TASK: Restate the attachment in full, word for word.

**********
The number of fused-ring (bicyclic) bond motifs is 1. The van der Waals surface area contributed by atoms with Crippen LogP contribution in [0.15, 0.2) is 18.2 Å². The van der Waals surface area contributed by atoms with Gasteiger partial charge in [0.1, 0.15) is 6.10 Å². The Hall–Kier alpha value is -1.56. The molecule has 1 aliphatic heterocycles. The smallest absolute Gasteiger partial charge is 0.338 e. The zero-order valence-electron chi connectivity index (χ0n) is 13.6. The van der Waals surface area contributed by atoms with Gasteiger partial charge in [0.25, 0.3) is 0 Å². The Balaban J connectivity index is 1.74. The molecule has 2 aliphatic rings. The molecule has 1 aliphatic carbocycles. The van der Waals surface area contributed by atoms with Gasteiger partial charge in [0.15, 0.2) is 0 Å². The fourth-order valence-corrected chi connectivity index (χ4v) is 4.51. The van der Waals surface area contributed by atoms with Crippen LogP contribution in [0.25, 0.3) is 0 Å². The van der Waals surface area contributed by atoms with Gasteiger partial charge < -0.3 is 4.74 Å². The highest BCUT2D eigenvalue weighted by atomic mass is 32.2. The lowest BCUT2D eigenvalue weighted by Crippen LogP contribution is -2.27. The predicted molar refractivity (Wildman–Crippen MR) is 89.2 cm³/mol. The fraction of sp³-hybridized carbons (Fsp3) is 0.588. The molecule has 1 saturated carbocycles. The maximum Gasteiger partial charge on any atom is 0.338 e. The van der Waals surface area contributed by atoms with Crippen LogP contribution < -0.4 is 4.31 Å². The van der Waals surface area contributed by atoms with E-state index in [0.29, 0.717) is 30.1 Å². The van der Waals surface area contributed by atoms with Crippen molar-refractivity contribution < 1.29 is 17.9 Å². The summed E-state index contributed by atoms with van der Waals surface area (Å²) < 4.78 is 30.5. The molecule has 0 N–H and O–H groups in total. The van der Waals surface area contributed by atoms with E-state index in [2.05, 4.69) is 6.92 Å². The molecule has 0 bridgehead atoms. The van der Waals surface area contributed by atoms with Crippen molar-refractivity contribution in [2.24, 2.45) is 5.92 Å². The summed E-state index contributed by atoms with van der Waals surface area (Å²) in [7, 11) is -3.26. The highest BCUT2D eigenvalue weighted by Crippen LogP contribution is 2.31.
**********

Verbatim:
The number of fused-ring (bicyclic) bond motifs is 1. The van der Waals surface area contributed by atoms with Crippen LogP contribution in [0.15, 0.2) is 18.2 Å². The van der Waals surface area contributed by atoms with Gasteiger partial charge in [0.1, 0.15) is 6.10 Å². The Hall–Kier alpha value is -1.56. The molecule has 1 aliphatic heterocycles. The smallest absolute Gasteiger partial charge is 0.338 e. The zero-order valence-electron chi connectivity index (χ0n) is 13.6. The van der Waals surface area contributed by atoms with Gasteiger partial charge in [0.25, 0.3) is 0 Å². The Balaban J connectivity index is 1.74. The molecule has 2 aliphatic rings. The molecule has 1 aliphatic carbocycles. The van der Waals surface area contributed by atoms with Gasteiger partial charge in [0.15, 0.2) is 0 Å². The fourth-order valence-corrected chi connectivity index (χ4v) is 4.51. The van der Waals surface area contributed by atoms with Crippen LogP contribution in [0.25, 0.3) is 0 Å². The van der Waals surface area contributed by atoms with Gasteiger partial charge < -0.3 is 4.74 Å². The highest BCUT2D eigenvalue weighted by atomic mass is 32.2. The lowest BCUT2D eigenvalue weighted by Crippen LogP contribution is -2.27. The predicted molar refractivity (Wildman–Crippen MR) is 89.2 cm³/mol. The fraction of sp³-hybridized carbons (Fsp3) is 0.588. The molecule has 1 saturated carbocycles. The maximum Gasteiger partial charge on any atom is 0.338 e. The van der Waals surface area contributed by atoms with Crippen LogP contribution < -0.4 is 4.31 Å². The van der Waals surface area contributed by atoms with E-state index in [0.29, 0.717) is 30.1 Å². The van der Waals surface area contributed by atoms with Crippen molar-refractivity contribution < 1.29 is 17.9 Å². The summed E-state index contributed by atoms with van der Waals surface area (Å²) < 4.78 is 30.5. The molecule has 0 N–H and O–H groups in total. The van der Waals surface area contributed by atoms with E-state index in [2.05, 4.69) is 6.92 Å². The molecule has 0 bridgehead atoms. The van der Waals surface area contributed by atoms with Crippen molar-refractivity contribution in [2.24, 2.45) is 5.92 Å². The summed E-state index contributed by atoms with van der Waals surface area (Å²) in [7, 11) is -3.26. The highest BCUT2D eigenvalue weighted by Crippen LogP contribution is 2.31.